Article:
Ever since Herodotus declared in Histories that to preserve the memories of the great achievements of the Greeks and other nations he would count on their own stories, historians have debated whether and how they should deal with myth. Most have sided with Thucydides, who denounced myth as "unscientific" and banished it from historiography.
In Mythistory, Joseph Mali revives this oldest controversy in historiography. Contesting the conventional opposition between myth and history, Mali advocates instead for a historiography that reconciles the two and recognizes the crucial role that myth plays in the construction of personal and communal identities. The task of historiography, he argues, is to illuminate, not eliminate, these fictions by showing how they have passed into and shaped historical reality. Drawing on the works of modern theorists and artists of myth such as Nietzsche and Wittgenstein, Joyce and Eliot, Mali redefines modern historiography and relates it to the older notion and tradition of "mythistory."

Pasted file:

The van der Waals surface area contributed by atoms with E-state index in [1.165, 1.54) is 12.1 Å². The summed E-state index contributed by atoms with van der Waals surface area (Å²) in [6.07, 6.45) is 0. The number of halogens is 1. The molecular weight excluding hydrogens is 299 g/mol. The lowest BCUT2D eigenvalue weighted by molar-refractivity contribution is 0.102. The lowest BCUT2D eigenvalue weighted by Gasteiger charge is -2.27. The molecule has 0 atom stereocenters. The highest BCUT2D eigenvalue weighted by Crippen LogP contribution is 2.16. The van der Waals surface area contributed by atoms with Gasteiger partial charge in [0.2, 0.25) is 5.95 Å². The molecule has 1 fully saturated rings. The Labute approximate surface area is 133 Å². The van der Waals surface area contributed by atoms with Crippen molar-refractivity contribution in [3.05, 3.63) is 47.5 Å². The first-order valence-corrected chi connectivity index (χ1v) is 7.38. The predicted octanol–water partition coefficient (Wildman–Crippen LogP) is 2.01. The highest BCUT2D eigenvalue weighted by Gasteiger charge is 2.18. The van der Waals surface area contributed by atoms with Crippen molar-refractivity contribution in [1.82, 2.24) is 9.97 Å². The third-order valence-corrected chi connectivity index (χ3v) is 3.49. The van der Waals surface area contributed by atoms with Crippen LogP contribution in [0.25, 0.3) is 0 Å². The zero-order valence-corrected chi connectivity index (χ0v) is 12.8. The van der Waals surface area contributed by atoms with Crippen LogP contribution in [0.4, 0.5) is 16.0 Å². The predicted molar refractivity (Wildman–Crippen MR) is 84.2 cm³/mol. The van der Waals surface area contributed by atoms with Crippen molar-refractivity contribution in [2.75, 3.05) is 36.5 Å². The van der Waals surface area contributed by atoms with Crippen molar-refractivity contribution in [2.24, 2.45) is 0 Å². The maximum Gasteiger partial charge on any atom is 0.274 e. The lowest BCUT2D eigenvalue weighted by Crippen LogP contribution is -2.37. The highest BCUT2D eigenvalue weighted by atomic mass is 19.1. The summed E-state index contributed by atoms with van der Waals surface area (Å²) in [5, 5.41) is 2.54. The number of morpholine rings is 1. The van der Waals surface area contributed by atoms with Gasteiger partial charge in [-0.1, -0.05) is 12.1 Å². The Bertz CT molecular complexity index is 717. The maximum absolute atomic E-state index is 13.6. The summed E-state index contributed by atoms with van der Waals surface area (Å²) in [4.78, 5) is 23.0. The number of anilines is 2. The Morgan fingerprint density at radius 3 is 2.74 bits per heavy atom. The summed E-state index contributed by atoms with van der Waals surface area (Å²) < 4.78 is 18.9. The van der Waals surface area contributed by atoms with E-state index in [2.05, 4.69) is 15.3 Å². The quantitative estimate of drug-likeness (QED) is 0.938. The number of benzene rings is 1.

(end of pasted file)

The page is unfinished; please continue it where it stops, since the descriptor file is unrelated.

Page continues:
Tracing the origins and transformations of this historiographical tradition from the ancient world to the modern, Mali shows how Livy and Machiavelli sought to recover true history from uncertain myth-and how Vico and Michelet then reversed this pattern of inquiry, seeking instead to recover a deeper and truer myth from uncertain history. In the heart of Mythistory, Mali turns his attention to four thinkers who rediscovered myth in and for modern cultural history: Jacob Burckhardt, Aby Warburg, Ernst Kantorowicz, and Walter Benjamin. His elaboration of the different biographical and historiographical routes by which all four sought to account for the persistence and significance of myth in Western civilization opens up new perspectives for an alternative intellectual history of modernity-one that may better explain the proliferation of mythic imageries of redemption in our secular, all too secular, times.